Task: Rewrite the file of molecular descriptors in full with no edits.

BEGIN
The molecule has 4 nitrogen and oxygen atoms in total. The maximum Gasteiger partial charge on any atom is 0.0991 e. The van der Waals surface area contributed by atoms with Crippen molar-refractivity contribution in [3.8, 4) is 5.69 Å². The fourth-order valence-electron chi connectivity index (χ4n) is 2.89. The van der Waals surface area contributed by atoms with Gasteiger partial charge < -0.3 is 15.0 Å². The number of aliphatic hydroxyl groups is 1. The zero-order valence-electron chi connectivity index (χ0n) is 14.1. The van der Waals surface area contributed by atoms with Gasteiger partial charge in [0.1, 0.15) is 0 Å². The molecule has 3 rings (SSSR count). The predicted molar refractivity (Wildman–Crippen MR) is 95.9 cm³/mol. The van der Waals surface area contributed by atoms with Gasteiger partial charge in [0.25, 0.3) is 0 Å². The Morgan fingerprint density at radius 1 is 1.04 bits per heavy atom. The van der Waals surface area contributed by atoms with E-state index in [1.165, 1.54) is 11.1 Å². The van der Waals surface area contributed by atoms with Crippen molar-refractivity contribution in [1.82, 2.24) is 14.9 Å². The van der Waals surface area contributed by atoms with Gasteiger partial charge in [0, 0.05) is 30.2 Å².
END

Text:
The molecule has 4 nitrogen and oxygen atoms in total. The maximum Gasteiger partial charge on any atom is 0.0991 e. The van der Waals surface area contributed by atoms with Crippen molar-refractivity contribution in [3.8, 4) is 5.69 Å². The fourth-order valence-electron chi connectivity index (χ4n) is 2.89. The van der Waals surface area contributed by atoms with Gasteiger partial charge < -0.3 is 15.0 Å². The number of aliphatic hydroxyl groups is 1. The zero-order valence-electron chi connectivity index (χ0n) is 14.1. The van der Waals surface area contributed by atoms with Gasteiger partial charge in [0.1, 0.15) is 0 Å². The molecule has 3 rings (SSSR count). The predicted molar refractivity (Wildman–Crippen MR) is 95.9 cm³/mol. The van der Waals surface area contributed by atoms with Gasteiger partial charge in [0.25, 0.3) is 0 Å². The Morgan fingerprint density at radius 1 is 1.04 bits per heavy atom. The van der Waals surface area contributed by atoms with E-state index in [1.165, 1.54) is 11.1 Å². The van der Waals surface area contributed by atoms with Crippen molar-refractivity contribution in [1.82, 2.24) is 14.9 Å². The van der Waals surface area contributed by atoms with Gasteiger partial charge in [0, 0.05) is 30.2 Å².